● It can also be used by teachers and students who do not have access to Google Classroom.
6. What is inquiry-based learning?
● Inquiry-based learning (IBL) encourages students to take the lead in their learning experience. Asking their own questions, gathering evidence and taking action, learners practise the skills they need to participate in knowledge creation.
● Students and educators share responsibility for identifying issues affecting the ocean that students can investigate further. Together, they engage in critical thinking, collection and analysis of evidence, logical reasoning, and creative problem-solving.
7. How does Ocean School relate to my curriculum?
● Ocean School is designed for national and international audiences and draws inspiration from many curricula. It targets Grades 6 to 9 and is highly interdisciplinary, aiming to provide content for all subjects through an ocean lens.
● To help educators make links to their curriculum, each module guide describes big ideas and potential topic and curriculum links, along with the module-specific content and activities.
8. Who can register for Ocean School? Teachers? Parents? Kids?
● Ocean School is free to register to and explore for all!
● Teachers are encouraged to sign up and peruse the educator space, which includes many additional resources to support using Ocean School in the classroom with their students.
● Parents can also sign up as educators to support their kids for home-schooling and extracurricular learning.
● Any individual who is looking for an innovative tool to support their lifelong learning ambitions can register and explore as well!
9. Is Ocean School bilingual?
● Ocean School is fully bilingual and available in both English and French. We hope to add additional languages, including those spoken in Canada’s Indigenous communities, as Ocean School continues to grow and evolve.
10. Is Ocean School available around the world?
● Ocean School is not geo-blocked and is available for free around the world.
11. Who are the partners behind Ocean School?
● Ocean School is a unique partnership between Dalhousie University, under the auspices of the Ocean Frontier Institute, Ingenium – Canada’s Museums of Science and Innovation, and the National Film Board of Canada Initial design of the Ocean School platform and the production of the Northwest Atlantic Unit of Ocean School were financially supported by the Department of Fisheries and Oceans Canada and the Nova Scotia Department of Education and Early Childhood Development. We look forward to continuing our work with these partners, and to welcoming additional new partners to the Ocean School family.
11b. What are the partners’ respective roles and responsibilities?
● Dalhousie / Ocean Frontier Institute and the NFB have complementary competences.
● Dalhousie / Ocean Frontier Institute brings groundbreaking science as well as expertise and leadership in ocean literacy.
● The NFB brings state-of-the-art expertise in audiovisual production, public distribution and educational technology.
● This is the NFB’s most important institutional partnership and a historic renewal of its education offer.
● It is the Ocean Frontier Institute’s most ambitious educational outreach initiative, and is the cornerstone of their commitment to mobilizing ocean science knowledge and advancing ocean literacy.
● Ingenium – Canada’s Museums of Science and Innovation joined the partnership in 2017 to provide expertise in master planning and exhibition design, production and operation that would feature Ocean School’s interactive and immersive audiovisual content.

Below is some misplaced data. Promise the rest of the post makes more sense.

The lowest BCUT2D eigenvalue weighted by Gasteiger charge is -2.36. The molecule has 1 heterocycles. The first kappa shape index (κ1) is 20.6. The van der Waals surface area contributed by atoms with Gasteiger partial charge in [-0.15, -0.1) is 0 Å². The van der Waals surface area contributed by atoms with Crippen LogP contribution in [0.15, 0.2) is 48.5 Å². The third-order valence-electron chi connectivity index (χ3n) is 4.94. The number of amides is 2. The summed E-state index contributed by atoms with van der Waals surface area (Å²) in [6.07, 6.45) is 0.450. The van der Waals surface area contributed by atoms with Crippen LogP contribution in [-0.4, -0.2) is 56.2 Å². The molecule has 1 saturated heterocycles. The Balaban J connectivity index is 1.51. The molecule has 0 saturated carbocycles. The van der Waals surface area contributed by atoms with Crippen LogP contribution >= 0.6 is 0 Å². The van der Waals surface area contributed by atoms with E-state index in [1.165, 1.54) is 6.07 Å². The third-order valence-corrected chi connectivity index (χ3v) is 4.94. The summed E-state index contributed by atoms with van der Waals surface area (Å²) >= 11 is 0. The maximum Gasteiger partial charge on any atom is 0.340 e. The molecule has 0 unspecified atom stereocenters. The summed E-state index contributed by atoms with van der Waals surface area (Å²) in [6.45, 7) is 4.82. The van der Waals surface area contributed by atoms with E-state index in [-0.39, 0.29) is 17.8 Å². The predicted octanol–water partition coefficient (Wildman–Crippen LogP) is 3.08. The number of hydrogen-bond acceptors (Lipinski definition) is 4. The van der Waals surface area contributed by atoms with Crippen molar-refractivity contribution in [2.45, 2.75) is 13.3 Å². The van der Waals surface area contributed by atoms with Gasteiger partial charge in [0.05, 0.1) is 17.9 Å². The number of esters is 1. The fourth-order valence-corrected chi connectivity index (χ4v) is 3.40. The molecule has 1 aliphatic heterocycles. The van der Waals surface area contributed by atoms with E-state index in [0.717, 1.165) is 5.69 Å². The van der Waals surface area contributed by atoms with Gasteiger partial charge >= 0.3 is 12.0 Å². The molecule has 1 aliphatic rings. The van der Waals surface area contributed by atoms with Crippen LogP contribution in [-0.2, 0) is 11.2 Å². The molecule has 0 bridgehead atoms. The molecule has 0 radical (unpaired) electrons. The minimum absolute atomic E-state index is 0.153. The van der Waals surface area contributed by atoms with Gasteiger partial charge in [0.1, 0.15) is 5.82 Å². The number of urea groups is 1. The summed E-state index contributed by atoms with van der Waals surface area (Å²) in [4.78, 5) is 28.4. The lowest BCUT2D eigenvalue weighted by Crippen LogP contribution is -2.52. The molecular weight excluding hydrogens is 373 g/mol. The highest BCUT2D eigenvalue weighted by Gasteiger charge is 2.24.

12. Were teachers consulted in the development of Ocean School?
● Yes! Throughout the development of Ocean School, the team held several focus groups with prototypes across the country and tested in classrooms across four provinces. We regularly work with educators, consultants and education specialists.
13. What’s the role of CCUNESCO in Ocean School?
● The CCUNESCO proudly endorses Ocean School and is working with the Ocean School team to promote the use of the platform throughout the CCUNESCO’s network of schools in Canada.
14. Will Ocean School be available one day in an application?
● Certain activities allow pairing with mobile devices, to experience virtual reality, 360-degree and linear videos, and an augmented-reality app that takes viewers below the ocean’s surface.
● There are no immediate plans to make Ocean School available as an offline application at this time; due to its interconnectedness, a Wi-Fi connection is required. However, the team hopes to develop offline functionality in the future.
14b. What are the optimal browsers for Ocean School?
● Ocean School is a fully responsive HTML website that is accessible on Safari, Chrome and Internet Explorer via desktops, laptops and tablets.
● The experience is optimized for Chromebooks.
15. Can special-needs students use it?
● Students who require support can use Ocean School. Educators may modify activities to better meet the needs of their students. Link Customizing Activities guide
● For students with an auditory impairment, there is closed captioning on the video content.
● All the activities are in Google Classroom and can be read with a screen reader.
16. How many scientific fields are taught through Ocean School?
● Ocean School covers a wide variety of subjects and disciplines—all through an ocean lens.
● Although STEM subjects are the backbone of Ocean School, these concepts are taught within the broader socio-economic and cultural context of the dynamic human relationship with the ocean. This includes additional content related to Traditional Knowledge, economics, the humanities and the social sciences, all of which help learners connect scientific concepts to real-world issues.
17. How could Ocean School enhance awareness about climate change? What will student learns through this experience?
● Students explore the impacts climate change is having on the ocean and the communities that depend on it, and work collaboratively to generate ideas for taking action in their own lives to address climate change.
Climate change is a cross-cutting theme in Ocean School. It is integrated into educational content and student reflection activities across all of Ocean School.